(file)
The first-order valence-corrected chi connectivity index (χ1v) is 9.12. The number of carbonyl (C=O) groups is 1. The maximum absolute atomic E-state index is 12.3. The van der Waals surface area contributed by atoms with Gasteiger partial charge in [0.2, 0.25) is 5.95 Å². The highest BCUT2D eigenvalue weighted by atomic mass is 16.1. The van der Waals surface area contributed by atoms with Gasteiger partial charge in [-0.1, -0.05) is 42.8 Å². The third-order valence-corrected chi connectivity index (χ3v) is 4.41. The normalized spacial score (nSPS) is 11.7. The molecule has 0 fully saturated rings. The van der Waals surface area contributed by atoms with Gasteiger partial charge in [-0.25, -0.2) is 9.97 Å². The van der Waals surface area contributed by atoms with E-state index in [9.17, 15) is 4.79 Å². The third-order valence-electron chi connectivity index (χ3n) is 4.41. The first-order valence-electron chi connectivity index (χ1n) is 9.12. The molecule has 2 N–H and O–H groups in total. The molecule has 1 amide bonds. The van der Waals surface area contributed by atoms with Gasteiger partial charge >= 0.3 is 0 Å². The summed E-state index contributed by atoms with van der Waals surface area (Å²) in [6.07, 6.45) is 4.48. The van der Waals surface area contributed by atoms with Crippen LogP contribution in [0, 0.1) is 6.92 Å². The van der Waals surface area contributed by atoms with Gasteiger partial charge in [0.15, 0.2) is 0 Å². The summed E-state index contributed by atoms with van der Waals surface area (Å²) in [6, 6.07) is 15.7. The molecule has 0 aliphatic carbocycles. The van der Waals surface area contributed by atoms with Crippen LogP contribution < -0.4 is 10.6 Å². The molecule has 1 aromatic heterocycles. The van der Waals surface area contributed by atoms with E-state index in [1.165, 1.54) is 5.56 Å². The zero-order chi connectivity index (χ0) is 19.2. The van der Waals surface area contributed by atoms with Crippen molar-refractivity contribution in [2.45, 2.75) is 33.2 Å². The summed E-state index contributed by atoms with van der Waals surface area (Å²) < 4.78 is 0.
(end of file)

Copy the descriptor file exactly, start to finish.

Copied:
The first-order valence-corrected chi connectivity index (χ1v) is 9.12. The number of carbonyl (C=O) groups is 1. The maximum absolute atomic E-state index is 12.3. The van der Waals surface area contributed by atoms with Gasteiger partial charge in [0.2, 0.25) is 5.95 Å². The highest BCUT2D eigenvalue weighted by atomic mass is 16.1. The van der Waals surface area contributed by atoms with Gasteiger partial charge in [-0.1, -0.05) is 42.8 Å². The third-order valence-corrected chi connectivity index (χ3v) is 4.41. The normalized spacial score (nSPS) is 11.7. The molecule has 0 fully saturated rings. The van der Waals surface area contributed by atoms with Gasteiger partial charge in [-0.25, -0.2) is 9.97 Å². The van der Waals surface area contributed by atoms with E-state index in [9.17, 15) is 4.79 Å². The third-order valence-electron chi connectivity index (χ3n) is 4.41. The first-order valence-electron chi connectivity index (χ1n) is 9.12. The molecule has 2 N–H and O–H groups in total. The molecule has 1 amide bonds. The van der Waals surface area contributed by atoms with Gasteiger partial charge >= 0.3 is 0 Å². The summed E-state index contributed by atoms with van der Waals surface area (Å²) in [6.07, 6.45) is 4.48. The van der Waals surface area contributed by atoms with Crippen LogP contribution in [0, 0.1) is 6.92 Å². The van der Waals surface area contributed by atoms with Gasteiger partial charge in [0.15, 0.2) is 0 Å². The summed E-state index contributed by atoms with van der Waals surface area (Å²) in [6, 6.07) is 15.7. The molecule has 0 aliphatic carbocycles. The van der Waals surface area contributed by atoms with Crippen LogP contribution < -0.4 is 10.6 Å². The molecule has 1 aromatic heterocycles. The van der Waals surface area contributed by atoms with E-state index in [1.165, 1.54) is 5.56 Å². The zero-order chi connectivity index (χ0) is 19.2. The van der Waals surface area contributed by atoms with Crippen molar-refractivity contribution in [2.45, 2.75) is 33.2 Å². The summed E-state index contributed by atoms with van der Waals surface area (Å²) < 4.78 is 0.